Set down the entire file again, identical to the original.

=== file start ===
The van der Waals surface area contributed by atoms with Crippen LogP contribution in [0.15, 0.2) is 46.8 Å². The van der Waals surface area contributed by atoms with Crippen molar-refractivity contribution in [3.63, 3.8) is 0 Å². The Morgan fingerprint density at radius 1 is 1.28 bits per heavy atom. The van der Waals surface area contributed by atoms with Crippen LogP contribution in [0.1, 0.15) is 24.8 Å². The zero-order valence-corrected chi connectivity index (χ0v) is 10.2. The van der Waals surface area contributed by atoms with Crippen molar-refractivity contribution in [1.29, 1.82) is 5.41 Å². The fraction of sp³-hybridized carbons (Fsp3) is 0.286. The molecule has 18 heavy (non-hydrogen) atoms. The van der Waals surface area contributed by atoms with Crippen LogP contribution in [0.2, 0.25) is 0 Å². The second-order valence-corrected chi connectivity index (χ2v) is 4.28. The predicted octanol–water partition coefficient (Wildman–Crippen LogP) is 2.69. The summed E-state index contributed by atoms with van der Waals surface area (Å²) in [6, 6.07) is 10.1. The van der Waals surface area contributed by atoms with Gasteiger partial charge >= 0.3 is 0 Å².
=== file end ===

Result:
The van der Waals surface area contributed by atoms with Crippen LogP contribution in [0.15, 0.2) is 46.8 Å². The van der Waals surface area contributed by atoms with Crippen molar-refractivity contribution in [3.63, 3.8) is 0 Å². The Morgan fingerprint density at radius 1 is 1.28 bits per heavy atom. The van der Waals surface area contributed by atoms with Crippen LogP contribution in [0.1, 0.15) is 24.8 Å². The zero-order valence-corrected chi connectivity index (χ0v) is 10.2. The van der Waals surface area contributed by atoms with Crippen molar-refractivity contribution in [1.29, 1.82) is 5.41 Å². The fraction of sp³-hybridized carbons (Fsp3) is 0.286. The molecule has 18 heavy (non-hydrogen) atoms. The van der Waals surface area contributed by atoms with Crippen LogP contribution in [0.2, 0.25) is 0 Å². The second-order valence-corrected chi connectivity index (χ2v) is 4.28. The predicted octanol–water partition coefficient (Wildman–Crippen LogP) is 2.69. The summed E-state index contributed by atoms with van der Waals surface area (Å²) in [6, 6.07) is 10.1. The van der Waals surface area contributed by atoms with Gasteiger partial charge >= 0.3 is 0 Å².